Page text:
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Thomas Köner - Nunatak • Teimo • Permafrost

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Artist: Thomas Köner

Album: Nunatak • Teimo • Permafrost

Label: Type

Review date: Sep. 1, 2010

If you’ve ever stepped out when the mercury dips below 20º F, you might recall how the sting of the air makes the moment seem larger, more immediate; how the snow crunches differently, and the sound seems to fly more easily across space; and how enveloping silence can be. Thomas Köner spent parts of his youth above the Arctic Circle, and the sonic and temporal transformations he experienced whilst walking on snowy surfaces in lethally cold air are part of his musical DNA.

Nunatak (originally entitled Nunatak Gongadur), Teimo, and Permafrost are Köner’s earliest albums. Originally released by Barooni between 1990 and 1993, they’ve gone in and out of print over the years. This three-CD set follows vinyl reissues of each record, and it makes sense to package them together. Each is sourced from similar material; recordings of gongs and homemade wind instruments that have been isolated, magnified and shaped (without resorting to melody and rhythm) into expanses of sound that warp the apparent passage of time, much like that cold polar air of Köner’s childhood. He dropped the track titles originally assigned to the pieces on Teimo and Permafrost; now the cover’s black and white images of arctic vistas are his only imposition upon the listener’s imagination. The sound does the rest.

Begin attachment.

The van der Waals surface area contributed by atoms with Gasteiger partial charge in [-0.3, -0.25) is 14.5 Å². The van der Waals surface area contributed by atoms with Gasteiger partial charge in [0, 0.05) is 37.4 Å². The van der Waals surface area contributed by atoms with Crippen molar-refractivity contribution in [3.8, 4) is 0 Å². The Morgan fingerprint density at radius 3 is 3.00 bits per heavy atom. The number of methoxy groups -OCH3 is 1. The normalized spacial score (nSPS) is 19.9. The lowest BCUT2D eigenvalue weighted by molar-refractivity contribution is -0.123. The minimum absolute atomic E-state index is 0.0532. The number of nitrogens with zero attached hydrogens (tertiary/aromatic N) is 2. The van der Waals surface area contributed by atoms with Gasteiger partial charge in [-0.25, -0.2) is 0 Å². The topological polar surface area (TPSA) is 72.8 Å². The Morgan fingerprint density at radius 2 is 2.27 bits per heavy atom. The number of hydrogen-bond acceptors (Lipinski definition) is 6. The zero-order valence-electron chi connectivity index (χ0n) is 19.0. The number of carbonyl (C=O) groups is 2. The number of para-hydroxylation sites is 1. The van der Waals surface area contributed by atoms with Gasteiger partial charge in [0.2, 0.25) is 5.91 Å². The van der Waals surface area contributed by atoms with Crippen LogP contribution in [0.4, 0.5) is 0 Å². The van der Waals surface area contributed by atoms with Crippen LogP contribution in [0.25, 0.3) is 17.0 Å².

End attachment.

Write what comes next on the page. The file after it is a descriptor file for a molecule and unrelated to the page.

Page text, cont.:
Heard in sequence, one experiences how his methods evolved. The first record’s audible gongs and rare but striking contrasting gestures are artifacts of musicianship that disappear in the later volumes. Permfrost seems to hover rather than progress, its six tracks a series of massive formations of moving air and ribcage-ratting bass that bear slim resemblance to actual gong sounds. Played in sequence, these records are like a wormhole, a quick dip out of the here and now that wipes all slates clean.

These albums are regarded as cornerstone works of dark ambient music, but that seems like a diminishing label for a profound body of work. They do much more than provide an immersive listening experience; they’re object lessons in how much you can get from not much at all, their economy of means a stern reproach of the accelerating too muchness of contemporary life that has only gotten worse in the past 20 years. You don’t need so much, this music asserts; better to find something good and go deep.

By Bill Meyer

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